Do Not Forget To Manage Your Blood Pressure: High blood pressure, also known as hypertension, represents a major health concern in the United States, impacting approximately 108 million people annually – nearly half the U.S. population.
Worldwide, the American Heart Association reports that high blood pressure is the leading cause of cardiovascular-related deaths. In 2017, the Centers for Disease Control and Prevention found that hypertension was a leading cause of death for nearly half a million Americans, factoring into other serious conditions such as stroke and heart disease.
Each May, Blood Pressure Education Awareness Month provides an opportunity to raise awareness of the dangers posed by high blood pressure, how to manage blood pressure and how to modify one’s lifestyle to prevent worsening hypertension.
“Having high blood pressure can be an indicator of heart disease and can put you at risk for heart attack and stroke,” said Health Promotion Coordinator Sarah Thompson with the Civilian Health Promotion Services.
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“But, the most important thing to focus on is that blood pressure is manageable.” While high blood pressure is a major factor for heart attack and stroke, Thompson said there are plenty of ways in which blood pressure can be managed.
For those who are in the pre-hypertensive range, she said dietary changes, such as reducing sodium, or increasing cardiovascular exercise can make significant positive changes. She added that all diet and exercise changes should be discussed with your doctor.
Sodium intake is something that can have a major effect on blood pressure and is one area Thompson said many people underestimate. The Food and Drug Administration recommends that Americans limit their sodium intake to less than 2,300 milligrams or one teaspoon of salt per day.
Instead, they report that the average American consumes more than 3,400 milligrams of sodium per day.“When we think of our sodium intake, we usually think about the salt that is added at the table. However, this only accounts for about 12%,” Thompson said. “Most of that sodium is already in our food, especially when we eat at restaurants or go to fast food places.”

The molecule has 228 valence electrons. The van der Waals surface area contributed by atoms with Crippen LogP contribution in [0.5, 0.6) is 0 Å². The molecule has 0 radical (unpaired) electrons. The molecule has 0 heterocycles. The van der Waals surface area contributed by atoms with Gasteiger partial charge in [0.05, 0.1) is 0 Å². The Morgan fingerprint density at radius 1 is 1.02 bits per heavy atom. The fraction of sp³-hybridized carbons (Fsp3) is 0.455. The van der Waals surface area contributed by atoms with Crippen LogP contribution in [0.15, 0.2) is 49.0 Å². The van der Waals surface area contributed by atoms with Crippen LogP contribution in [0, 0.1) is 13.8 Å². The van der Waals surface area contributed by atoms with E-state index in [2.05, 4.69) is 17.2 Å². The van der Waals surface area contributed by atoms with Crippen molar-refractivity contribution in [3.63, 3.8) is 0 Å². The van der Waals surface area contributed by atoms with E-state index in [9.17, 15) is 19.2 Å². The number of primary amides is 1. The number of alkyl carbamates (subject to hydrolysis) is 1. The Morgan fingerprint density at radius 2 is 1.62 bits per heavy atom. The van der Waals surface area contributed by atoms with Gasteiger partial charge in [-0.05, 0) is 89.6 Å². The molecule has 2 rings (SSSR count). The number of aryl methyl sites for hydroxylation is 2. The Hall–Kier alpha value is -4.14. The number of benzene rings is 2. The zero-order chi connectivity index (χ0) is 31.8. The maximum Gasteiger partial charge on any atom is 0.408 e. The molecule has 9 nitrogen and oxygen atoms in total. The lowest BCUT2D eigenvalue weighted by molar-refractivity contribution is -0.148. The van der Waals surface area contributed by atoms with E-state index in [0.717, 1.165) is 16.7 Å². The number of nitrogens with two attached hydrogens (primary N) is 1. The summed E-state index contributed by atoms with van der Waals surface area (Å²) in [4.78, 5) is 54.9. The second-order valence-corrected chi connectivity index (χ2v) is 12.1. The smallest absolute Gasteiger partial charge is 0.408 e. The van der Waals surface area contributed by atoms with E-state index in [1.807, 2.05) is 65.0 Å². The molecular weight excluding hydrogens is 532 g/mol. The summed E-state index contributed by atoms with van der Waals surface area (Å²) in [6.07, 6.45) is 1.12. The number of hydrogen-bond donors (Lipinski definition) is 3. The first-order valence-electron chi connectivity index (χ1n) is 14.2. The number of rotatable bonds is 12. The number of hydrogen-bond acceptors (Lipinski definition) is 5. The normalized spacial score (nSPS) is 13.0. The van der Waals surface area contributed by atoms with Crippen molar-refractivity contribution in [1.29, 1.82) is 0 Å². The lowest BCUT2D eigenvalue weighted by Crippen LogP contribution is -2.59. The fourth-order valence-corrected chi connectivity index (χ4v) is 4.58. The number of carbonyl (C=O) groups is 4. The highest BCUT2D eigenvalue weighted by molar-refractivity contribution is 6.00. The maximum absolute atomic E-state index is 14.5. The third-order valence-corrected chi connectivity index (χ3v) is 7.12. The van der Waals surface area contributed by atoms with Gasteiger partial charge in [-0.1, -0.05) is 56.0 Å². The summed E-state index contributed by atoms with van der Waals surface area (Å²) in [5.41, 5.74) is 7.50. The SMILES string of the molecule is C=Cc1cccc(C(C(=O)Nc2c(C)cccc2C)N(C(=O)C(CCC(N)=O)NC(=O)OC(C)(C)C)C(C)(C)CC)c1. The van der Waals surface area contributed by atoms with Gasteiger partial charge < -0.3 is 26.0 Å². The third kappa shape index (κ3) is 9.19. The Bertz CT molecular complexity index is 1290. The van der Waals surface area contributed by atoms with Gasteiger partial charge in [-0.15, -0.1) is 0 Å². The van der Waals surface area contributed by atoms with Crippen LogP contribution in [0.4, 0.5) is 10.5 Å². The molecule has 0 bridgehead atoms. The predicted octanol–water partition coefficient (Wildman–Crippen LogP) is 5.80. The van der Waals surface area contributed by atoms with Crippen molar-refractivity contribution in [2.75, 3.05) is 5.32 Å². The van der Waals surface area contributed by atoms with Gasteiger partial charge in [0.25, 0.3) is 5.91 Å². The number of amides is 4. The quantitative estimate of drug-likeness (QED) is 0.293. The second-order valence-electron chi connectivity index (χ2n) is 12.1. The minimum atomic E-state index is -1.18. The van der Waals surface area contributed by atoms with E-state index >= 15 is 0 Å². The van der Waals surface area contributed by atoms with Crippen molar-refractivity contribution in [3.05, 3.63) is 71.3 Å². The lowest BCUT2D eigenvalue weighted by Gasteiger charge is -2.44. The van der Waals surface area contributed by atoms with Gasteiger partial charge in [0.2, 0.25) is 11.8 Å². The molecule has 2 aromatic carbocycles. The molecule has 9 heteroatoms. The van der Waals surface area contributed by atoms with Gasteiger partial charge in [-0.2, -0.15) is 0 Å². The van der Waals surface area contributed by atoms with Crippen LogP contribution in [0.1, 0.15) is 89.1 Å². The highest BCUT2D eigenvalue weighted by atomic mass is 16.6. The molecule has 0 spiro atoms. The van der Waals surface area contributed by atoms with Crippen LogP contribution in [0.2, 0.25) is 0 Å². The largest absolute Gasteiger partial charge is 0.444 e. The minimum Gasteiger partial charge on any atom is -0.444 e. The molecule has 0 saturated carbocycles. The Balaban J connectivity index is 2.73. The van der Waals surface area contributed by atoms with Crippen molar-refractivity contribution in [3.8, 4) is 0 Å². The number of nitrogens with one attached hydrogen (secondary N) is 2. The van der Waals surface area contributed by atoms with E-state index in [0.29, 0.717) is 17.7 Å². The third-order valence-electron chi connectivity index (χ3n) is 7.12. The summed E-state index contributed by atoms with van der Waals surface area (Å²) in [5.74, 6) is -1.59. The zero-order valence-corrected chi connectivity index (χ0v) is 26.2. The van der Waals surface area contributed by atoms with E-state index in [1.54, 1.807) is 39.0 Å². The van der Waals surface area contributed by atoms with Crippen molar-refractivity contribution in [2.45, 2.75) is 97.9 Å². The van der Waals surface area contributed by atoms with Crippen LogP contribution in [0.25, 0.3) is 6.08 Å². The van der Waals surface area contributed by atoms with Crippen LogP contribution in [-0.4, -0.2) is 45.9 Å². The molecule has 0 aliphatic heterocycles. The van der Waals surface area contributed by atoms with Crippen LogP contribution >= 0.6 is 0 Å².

When a person’s blood pressure has reached the hypertensive range, Thompson said it is important to ensure that regular communication is maintained with one’s health care provider to help get that range back to normal as quickly as possible.
When it comes to maintaining one’s health, Thompson said monitoring one’s levels is vital to addressing issues before they arise. Compared to other health factors, however, she said blood pressure can be easier to monitor outside of a doctor’s office, which can help in managing the condition.
“Blood pressure monitoring is typically something you can manage pretty easily, because even if you don’t have your own cuff, there are blood pressure machines at your local Walmart, CVS or Walgreens,” Thompson said.
While CHPS offices are currently closed during the COVID-19 pandemic, Thompson said there are still resources available through www.USAFWellness.com.
For those looking to find out more information on hypertension and related conditions, Thompson said that the USAFwellness.com online library provides a wealth of medical information from peer-reviewed sources.
To keep people active, she said USAFwellness.com members can join in the Minutes to Win It virtual fitness challenge. For each challenge, participants are given six-to-eight weeks to complete and track 600 minutes of physical activity.
Along with keeping track of one’s activity, Thompson said the application can show the statistics of others participating in the challenge, which can motivate people to support each other as well as encourage some competition that can result in some extra activity.
“This can be a great motivating factor, especially during this teleworking situation and with people not getting out so much, sedentary activity has likely increased for most people” Thompson said. “This challenge is a way for people to get motivated to get outside and get moving, whether it is talking your dog for a walk, playing with your kids or even gardening.”